Traveller Backpacker Hostel /Hostel Travelero – oddly this hostel seems to go by two names depending on whether you are looking on Hostel World or Google! It is a lovely hostel, spacious and airy. The rooms and bathrooms are clean, and prices include a great breakfast with cook your own eggs. The common spaces are good and there is a fab pool to cool off in during the summer months. The location is good too, about a 15 min walk from main square but with bars and restaurants right outside.
Places to eat & drink in Santa Cruz
Bits & cream
A chain ice-cream joint that sadly doesn’t do cones but has tasty ice-cream.
Buteco bar – We went here on a Saturday night and enjoyed live music and reasonably priced beers.
Bravissimo, an Italian restaurant
A little on the pricey side but we shared a large pizza here and enjoyed a delicious free starter of garlic bread sticks served with roasted aubergine.
Mercado Neuvo, the local food market
Compared to some food markets we have seen in South America this one seemed quite clean, but you should always exercise caution when eating in the markets. If you have a particularly delicate stomach or are only a few weeks into your South American travels and not yet hardened, you might want to avoid. We ate here and were absolutely fine and the food was actually very tasty. I had a lasagne, not exactly the traditional Italian variety but tasty all the same and Dave had some very delicious pork with majadito. When I talk about exercising caution, we chose not to drink the fresh lemonade we ordered, as when I asked the lady if the water in it was bottled water she said there wasn’t any water in it and it was just lemon juice – it definitely wasn’t, so we opted to leave the drinks just in case.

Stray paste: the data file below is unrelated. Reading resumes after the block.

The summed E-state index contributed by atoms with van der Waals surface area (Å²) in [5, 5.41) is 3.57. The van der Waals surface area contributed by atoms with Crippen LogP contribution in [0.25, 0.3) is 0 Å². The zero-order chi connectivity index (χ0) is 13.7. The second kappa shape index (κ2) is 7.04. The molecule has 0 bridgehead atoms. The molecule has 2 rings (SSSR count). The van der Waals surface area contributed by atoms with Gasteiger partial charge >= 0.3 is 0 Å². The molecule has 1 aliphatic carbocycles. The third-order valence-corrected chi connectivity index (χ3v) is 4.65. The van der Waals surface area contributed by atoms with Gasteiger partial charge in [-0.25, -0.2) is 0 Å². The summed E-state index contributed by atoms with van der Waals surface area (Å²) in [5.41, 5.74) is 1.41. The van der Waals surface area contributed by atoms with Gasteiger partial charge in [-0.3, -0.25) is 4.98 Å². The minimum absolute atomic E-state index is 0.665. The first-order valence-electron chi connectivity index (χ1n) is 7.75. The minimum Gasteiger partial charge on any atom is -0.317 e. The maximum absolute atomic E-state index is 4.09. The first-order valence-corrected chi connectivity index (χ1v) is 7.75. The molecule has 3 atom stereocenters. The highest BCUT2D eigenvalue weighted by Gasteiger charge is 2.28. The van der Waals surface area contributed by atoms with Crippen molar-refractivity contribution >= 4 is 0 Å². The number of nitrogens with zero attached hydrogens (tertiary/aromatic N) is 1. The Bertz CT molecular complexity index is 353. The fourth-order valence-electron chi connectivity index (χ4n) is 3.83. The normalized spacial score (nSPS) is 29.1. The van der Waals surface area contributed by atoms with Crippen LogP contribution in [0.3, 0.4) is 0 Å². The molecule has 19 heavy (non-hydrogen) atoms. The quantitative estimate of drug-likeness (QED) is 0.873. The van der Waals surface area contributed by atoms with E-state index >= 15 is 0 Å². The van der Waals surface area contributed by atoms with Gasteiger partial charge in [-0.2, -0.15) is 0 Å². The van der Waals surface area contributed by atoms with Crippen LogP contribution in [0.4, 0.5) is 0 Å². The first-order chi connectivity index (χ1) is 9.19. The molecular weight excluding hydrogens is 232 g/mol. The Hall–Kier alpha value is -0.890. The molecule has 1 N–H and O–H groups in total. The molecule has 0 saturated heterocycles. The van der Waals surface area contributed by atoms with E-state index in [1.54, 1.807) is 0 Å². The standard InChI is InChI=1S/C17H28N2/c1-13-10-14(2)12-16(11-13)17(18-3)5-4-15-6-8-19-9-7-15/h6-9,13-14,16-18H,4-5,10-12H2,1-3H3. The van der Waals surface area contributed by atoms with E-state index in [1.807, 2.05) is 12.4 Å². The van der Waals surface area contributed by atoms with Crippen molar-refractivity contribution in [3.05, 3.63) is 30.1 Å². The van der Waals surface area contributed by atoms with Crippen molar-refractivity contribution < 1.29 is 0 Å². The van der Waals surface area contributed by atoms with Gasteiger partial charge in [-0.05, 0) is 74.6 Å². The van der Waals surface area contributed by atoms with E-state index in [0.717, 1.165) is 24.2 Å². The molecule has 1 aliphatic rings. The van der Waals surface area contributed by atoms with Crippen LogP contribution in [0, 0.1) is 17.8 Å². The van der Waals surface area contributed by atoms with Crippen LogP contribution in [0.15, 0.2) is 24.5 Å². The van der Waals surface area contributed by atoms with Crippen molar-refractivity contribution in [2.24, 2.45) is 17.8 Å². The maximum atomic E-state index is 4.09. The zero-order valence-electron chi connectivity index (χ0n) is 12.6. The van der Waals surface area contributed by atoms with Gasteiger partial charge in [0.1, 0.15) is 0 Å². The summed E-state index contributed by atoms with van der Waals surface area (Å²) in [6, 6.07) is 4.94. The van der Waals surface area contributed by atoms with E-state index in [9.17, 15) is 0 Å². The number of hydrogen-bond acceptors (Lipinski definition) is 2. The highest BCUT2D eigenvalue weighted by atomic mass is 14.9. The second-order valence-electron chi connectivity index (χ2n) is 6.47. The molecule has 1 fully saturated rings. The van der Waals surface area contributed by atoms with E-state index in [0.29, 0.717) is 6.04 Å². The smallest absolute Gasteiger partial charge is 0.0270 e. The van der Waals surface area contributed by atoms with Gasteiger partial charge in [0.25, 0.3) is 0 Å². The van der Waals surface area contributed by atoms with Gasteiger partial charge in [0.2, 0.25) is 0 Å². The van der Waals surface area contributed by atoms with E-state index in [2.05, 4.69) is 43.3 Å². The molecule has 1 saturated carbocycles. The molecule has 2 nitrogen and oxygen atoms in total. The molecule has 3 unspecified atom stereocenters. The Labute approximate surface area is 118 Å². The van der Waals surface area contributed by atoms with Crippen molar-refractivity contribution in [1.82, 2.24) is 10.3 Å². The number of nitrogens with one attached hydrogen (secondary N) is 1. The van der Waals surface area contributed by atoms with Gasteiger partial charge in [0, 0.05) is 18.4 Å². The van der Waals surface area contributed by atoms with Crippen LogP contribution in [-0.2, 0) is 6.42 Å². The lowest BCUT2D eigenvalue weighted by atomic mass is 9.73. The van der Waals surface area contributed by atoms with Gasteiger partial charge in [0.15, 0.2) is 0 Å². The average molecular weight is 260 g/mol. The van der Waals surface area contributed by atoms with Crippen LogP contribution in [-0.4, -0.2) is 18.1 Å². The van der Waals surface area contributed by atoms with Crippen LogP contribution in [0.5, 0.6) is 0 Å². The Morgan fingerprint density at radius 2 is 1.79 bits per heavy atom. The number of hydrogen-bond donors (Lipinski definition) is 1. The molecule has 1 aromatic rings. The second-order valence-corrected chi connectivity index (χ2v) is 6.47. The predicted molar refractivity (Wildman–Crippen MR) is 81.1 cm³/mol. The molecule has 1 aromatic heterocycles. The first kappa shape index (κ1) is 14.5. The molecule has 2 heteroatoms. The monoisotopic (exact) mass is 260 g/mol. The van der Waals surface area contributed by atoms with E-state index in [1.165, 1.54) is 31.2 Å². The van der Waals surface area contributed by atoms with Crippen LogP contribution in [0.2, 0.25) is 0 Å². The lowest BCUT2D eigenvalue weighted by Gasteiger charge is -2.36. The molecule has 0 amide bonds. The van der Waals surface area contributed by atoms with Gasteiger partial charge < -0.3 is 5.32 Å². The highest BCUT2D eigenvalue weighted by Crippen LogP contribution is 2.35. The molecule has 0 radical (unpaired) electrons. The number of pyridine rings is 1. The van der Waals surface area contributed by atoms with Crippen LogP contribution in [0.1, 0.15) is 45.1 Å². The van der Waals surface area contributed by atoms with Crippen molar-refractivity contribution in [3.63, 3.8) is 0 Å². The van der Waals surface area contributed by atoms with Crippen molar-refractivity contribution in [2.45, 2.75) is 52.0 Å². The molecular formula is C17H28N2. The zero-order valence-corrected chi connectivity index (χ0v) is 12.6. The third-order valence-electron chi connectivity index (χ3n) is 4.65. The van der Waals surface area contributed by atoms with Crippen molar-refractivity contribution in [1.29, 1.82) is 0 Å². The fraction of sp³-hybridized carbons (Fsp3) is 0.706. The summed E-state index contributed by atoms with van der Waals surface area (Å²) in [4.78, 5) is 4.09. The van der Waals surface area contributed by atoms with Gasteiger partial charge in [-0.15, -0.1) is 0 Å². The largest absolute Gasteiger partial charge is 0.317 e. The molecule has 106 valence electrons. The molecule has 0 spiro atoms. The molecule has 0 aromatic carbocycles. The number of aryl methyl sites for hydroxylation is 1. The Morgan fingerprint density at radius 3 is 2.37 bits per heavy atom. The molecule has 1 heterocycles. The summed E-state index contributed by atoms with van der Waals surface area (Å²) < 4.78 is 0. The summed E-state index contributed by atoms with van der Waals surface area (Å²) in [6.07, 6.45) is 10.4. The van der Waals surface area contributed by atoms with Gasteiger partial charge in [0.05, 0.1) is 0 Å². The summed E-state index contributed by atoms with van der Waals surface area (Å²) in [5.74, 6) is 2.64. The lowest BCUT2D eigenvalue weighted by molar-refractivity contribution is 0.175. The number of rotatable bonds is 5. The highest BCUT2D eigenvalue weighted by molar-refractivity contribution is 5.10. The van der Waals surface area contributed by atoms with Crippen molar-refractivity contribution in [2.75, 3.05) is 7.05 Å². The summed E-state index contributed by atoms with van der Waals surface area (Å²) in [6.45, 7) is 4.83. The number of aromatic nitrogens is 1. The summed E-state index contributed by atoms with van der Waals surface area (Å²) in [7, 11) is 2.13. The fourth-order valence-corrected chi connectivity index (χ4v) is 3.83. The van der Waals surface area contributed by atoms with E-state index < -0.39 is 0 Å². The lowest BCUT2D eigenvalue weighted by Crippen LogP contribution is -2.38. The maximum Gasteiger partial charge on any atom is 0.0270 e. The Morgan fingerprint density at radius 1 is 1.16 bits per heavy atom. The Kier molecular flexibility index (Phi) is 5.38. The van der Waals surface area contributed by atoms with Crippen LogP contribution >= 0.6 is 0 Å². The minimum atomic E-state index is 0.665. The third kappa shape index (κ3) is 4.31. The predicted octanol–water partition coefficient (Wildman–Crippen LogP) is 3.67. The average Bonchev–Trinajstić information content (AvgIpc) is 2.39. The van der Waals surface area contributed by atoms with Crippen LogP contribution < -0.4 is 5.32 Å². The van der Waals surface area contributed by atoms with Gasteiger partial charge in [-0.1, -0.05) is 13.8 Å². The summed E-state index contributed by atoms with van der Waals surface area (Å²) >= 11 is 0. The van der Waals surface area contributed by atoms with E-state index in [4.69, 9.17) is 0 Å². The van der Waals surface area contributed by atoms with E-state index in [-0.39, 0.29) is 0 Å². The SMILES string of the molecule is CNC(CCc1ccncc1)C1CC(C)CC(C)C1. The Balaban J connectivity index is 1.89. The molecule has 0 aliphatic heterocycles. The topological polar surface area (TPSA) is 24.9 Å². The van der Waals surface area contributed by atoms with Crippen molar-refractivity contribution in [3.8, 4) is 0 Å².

Heroes restaurant & bar
Not sure where the bar was but the restaurant was good and fun! A superhero themed place serving American style burgers and fries and very messy but tasty chicken wings! You can play computer games while you wait or even play dress up with the props!
A Mexican restaurant – Really cheap, good tacos. Service was a little a slow and despite a range of drinks advertised they seemed to only have coke zero available, but still worth a visit. The tacos are quite small, we had 4 each which was a nice fill.
Where to get good coffee in Santa Cruz
If you have read any of our other South America blogs you will know we like to hunt out at least one nice café to get good coffee. We have learnt that although South America produces a lot of coffee, all the good stuff is exported and making a good brew is not necessarily a skill all waiters/waitresses possess! Here are a couple of places you can head to in Santa Cruz:
La Estacion del café
Which is right across from the hostel we stayed at, Hostel Travelero. We only had the coffee here which was really good, but they also offer a food menu.
We actually discovered this chain in La Paz but they have a shops in Santa Cruz too. A little cheaper than La Estacion del café and still decent coffee.
Getting there and away
We were supposed to arrive in Santa Cruz on the famous Death Train, following our amazing trip exploring the planets biggest wetlands, The Pantanal, however our trip didn’t go as planned. To read about our journey from Corumba, Brazil to Santa Cruz by bus click here.
From Santa Cruz we headed to Cochabamba via overnight bus, the journey took around 10 hours and cost 80Bs (c£10 in October 2022) with Trans.Copacabana S.A. As always with buses in Bolivia it is cheaper to head to the bus station to buy the tickets, but if you are wanting to save the trip it can be booked with Tickets Bolivia.